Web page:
The ARUP Institute for Learning is committed to supporting educational events that advance the practice of laboratory medicine and improve quality patient care by providing guest speakers at local and regional meetings. Listed below are the current events where the Institute for Learning is providing sponsored speakers.
Suzanne Carasso, MBA, MT(ASCP)
The Value of the Laboratory: Invest or Outsource?
The anemic economic recovery, in combination with the impact of national healthcare reform, is putting pressure on the healthcare industry to navigate reductions in reimbursement, implement cost-cutting initiatives and improve patient outcomes and quality of life. Changing the way healthcare is delivered and paid for is the new imperative.
Laboratories, now more than ever before, have a unique opportunity to substantially impact both short and long term sustainability of hospitals and health systems. However, the old paradigm still exists in many organizations where the lab is viewed as a commodity. As such, some systems are selling laboratory and outreach operations to private equity firms, joint venture capitalists or national laboratories in exchange for an immediate and significant infusion of cash. It follows that laboratories failing to demonstrate value to the organization face an uncertain future.
This presentation will inform attendees of the industry trends that are influencing these decisions, the risks laboratories face and what labs can do to demonstrate value in tangible ways.
Harry R. Hill, MD
Star Wars of the Body Besieged: A Review of Immunology and Immunodeficiency
Dr. Hill relates the major portions of the body’s host defense system to the military’s Star Wars that protects us from external and internal invaders. He describes the laboratory assays utilized to assess each portion of the immune and inflammatory system. Lastly, he shows individual patients he has seen over the past 40 years in his Clinical Immunology/ Immunodeficiency Clinic at University of Utah which illustrate the various immune defects and the infections they suffer. He presents this in a manner so one can understand this complex system, know how to evaluate it and use in the clinical laboratory to help these seriously affected patients.
Wilderness Medicine for the Laboratorian
Dr. Hill describes the many wilderness hazards he has encountered in numerous climbing, hiking, and backcountry skiing events in the Teton, Cascade Mountains and in Alaska including severe lightning storms, bear encounters, hypothermia, severe allergic reactions, snake exposure, trauma and gastrointestinal infection. He suggests ways these encounters might be avoided or managed so that one survives!
San Luis Obispo, CA
Anne E. Tebo, PhD
Laboratory Evaluation of Celiac Disease/ Gluten Sensitivity
Celiac disease (CD) is an autoimmune disorder that occurs in genetically susceptible individuals of all ages and is triggered by immune response to gluten and related proteins. The disease is characterized by variable combination of gluten-dependent clinical manifestations, the presence of specific, HLA-DQ2 and/or DQ8 haplotypes and enteropathy. This presentation will be covered in two separate modules. During the first module the presenter will discuss the immunopathogenesis, classification, clinical features, and epidemiology of CD. In the second part, current guidelines and serologic tests for laboratory evaluation will be presented. The presenter will also discuss the challenges regarding the use of specific CD serologic assays and how laboratories may help mitigate these problems.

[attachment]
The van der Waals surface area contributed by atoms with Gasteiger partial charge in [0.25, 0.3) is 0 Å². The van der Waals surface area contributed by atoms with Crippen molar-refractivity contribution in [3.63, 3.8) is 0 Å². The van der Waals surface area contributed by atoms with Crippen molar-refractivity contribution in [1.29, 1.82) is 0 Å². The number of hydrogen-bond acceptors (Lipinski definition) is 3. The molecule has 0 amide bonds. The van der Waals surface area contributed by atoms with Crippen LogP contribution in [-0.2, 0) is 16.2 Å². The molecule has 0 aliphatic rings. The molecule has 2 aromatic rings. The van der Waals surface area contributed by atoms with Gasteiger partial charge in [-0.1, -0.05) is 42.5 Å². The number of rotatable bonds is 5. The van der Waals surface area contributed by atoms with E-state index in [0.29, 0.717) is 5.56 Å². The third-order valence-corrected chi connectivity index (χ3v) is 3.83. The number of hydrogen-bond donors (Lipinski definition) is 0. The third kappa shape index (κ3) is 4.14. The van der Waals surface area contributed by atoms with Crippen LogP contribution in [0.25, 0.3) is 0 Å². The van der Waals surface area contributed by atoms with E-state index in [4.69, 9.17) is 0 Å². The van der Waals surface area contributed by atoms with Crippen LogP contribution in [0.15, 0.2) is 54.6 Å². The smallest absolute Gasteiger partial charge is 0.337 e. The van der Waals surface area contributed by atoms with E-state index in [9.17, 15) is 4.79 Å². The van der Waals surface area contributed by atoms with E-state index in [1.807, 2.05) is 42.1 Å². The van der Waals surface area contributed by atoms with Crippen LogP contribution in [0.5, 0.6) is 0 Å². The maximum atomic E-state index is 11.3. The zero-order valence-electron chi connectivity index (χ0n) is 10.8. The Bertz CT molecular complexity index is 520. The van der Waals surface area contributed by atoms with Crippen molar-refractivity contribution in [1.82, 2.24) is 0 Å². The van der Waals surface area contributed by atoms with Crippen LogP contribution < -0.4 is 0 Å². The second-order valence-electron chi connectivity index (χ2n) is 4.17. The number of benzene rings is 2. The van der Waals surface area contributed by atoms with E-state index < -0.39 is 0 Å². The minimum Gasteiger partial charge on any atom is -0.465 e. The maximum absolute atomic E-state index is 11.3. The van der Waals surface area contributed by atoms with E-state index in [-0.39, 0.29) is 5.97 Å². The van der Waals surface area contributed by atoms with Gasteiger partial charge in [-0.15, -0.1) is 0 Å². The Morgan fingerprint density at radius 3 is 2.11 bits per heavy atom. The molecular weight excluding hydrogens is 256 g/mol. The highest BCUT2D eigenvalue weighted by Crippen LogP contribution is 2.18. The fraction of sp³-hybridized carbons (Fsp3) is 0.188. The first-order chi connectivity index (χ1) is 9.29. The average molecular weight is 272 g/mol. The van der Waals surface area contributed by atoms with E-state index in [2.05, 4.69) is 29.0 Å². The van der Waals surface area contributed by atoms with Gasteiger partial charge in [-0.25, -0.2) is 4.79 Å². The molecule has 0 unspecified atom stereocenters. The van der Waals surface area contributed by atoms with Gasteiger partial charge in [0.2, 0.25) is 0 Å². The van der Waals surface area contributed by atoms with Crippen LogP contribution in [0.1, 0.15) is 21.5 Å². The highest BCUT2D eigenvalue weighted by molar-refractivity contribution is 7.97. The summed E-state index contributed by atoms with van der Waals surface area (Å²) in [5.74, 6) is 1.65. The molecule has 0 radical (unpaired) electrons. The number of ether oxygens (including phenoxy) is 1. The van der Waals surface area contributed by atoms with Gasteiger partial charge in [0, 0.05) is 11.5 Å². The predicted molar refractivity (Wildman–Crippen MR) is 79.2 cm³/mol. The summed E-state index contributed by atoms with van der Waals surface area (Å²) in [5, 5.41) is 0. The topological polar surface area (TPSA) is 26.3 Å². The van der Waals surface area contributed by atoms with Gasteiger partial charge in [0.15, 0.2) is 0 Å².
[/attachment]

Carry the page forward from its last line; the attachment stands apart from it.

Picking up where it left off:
Charles D. Hawker, PhD, MBA, FACB
Achieving Six-Sigma Quality in Clinical Laboratory Non-Analytic Metrics: The Role of Automation
Although many clinical laboratories have utilized Lean and Six Sigma techniques to improve quality, actually achieving Six Sigma quality (= 3.4 defects per million opportunities or DPMO) has proven extremely challenging. Most laboratories’ error rates are in the Five Sigma range. This presentation will discuss how ARUP has utilized sophisticated automation and process re-engineering to reduce lost specimens by nearly 100-fold to levels that have been at Six Sigma quality in nine different months during the past few years.
Chérie V. Petersen
The laboratory plays an invaluable and enormously significant role in patient care. Given the laboratory’s valuable, what’s the one thing that could destroy it in a heartbeat? Communication issues! Laboratorians have all of this great, specialized expertise; however, sometimes the delivery sabotages the value. This session engages participants in a highly energetic, narrowly focused, interactive, humorous approach that allows them the opportunity to distinguish some of the bio-hazardous communications they engage in and then address more effective strategies to communicate their information, knowledge, and expertise.
Elizabeth L. Frank, PhD
Laboratory Assessment of Renal Calculi
Nephrolithiasis, the formation of kidney stones, is a common condition that develops due to a variety of environmental, metabolic, and genetic factors. In this session, laboratory tests used to evaluate risk for formation of kidney stones and techniques used to determine composition of calculi will be discussed.
Elizabeth L. Frank, PhD
Porphyrins and Porphyrias
The porphyrias are a group of rare diseases associated with defects in the biosynthetic pathway of heme. Heme biosynthesis and the porphyrias will be discussed in this session. Laboratory testing for diagnosis of porphyrias will be reviewed.